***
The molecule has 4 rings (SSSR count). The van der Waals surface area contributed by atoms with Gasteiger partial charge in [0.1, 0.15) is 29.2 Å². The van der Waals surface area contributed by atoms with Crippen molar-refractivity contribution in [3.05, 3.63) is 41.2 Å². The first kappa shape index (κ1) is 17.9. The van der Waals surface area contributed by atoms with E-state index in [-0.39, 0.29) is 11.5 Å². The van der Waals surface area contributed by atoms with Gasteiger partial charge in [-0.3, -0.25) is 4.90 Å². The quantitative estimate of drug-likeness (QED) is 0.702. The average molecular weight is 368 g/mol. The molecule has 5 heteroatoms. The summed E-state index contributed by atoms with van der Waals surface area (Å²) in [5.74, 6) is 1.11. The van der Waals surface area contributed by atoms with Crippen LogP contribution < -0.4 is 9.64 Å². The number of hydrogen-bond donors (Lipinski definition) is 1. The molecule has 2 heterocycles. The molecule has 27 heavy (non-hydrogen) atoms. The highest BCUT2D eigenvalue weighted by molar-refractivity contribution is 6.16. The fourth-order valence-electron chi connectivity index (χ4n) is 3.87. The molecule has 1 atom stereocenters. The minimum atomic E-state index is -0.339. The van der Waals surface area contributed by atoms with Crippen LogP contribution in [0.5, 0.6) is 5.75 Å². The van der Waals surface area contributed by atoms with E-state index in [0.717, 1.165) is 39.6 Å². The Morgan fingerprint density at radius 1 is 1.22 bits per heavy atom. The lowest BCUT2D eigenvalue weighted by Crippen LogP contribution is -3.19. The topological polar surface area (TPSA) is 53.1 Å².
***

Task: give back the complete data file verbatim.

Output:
The molecule has 4 rings (SSSR count). The van der Waals surface area contributed by atoms with Gasteiger partial charge in [0.1, 0.15) is 29.2 Å². The van der Waals surface area contributed by atoms with Crippen molar-refractivity contribution in [3.05, 3.63) is 41.2 Å². The first kappa shape index (κ1) is 17.9. The van der Waals surface area contributed by atoms with E-state index in [-0.39, 0.29) is 11.5 Å². The van der Waals surface area contributed by atoms with Gasteiger partial charge in [-0.3, -0.25) is 4.90 Å². The quantitative estimate of drug-likeness (QED) is 0.702. The average molecular weight is 368 g/mol. The molecule has 5 heteroatoms. The summed E-state index contributed by atoms with van der Waals surface area (Å²) in [5.74, 6) is 1.11. The van der Waals surface area contributed by atoms with Crippen LogP contribution < -0.4 is 9.64 Å². The number of hydrogen-bond donors (Lipinski definition) is 1. The molecule has 2 heterocycles. The molecule has 27 heavy (non-hydrogen) atoms. The highest BCUT2D eigenvalue weighted by molar-refractivity contribution is 6.16. The fourth-order valence-electron chi connectivity index (χ4n) is 3.87. The molecule has 1 atom stereocenters. The minimum atomic E-state index is -0.339. The van der Waals surface area contributed by atoms with Crippen LogP contribution in [0.5, 0.6) is 5.75 Å². The van der Waals surface area contributed by atoms with E-state index in [0.717, 1.165) is 39.6 Å². The Morgan fingerprint density at radius 1 is 1.22 bits per heavy atom. The lowest BCUT2D eigenvalue weighted by Crippen LogP contribution is -3.19. The topological polar surface area (TPSA) is 53.1 Å².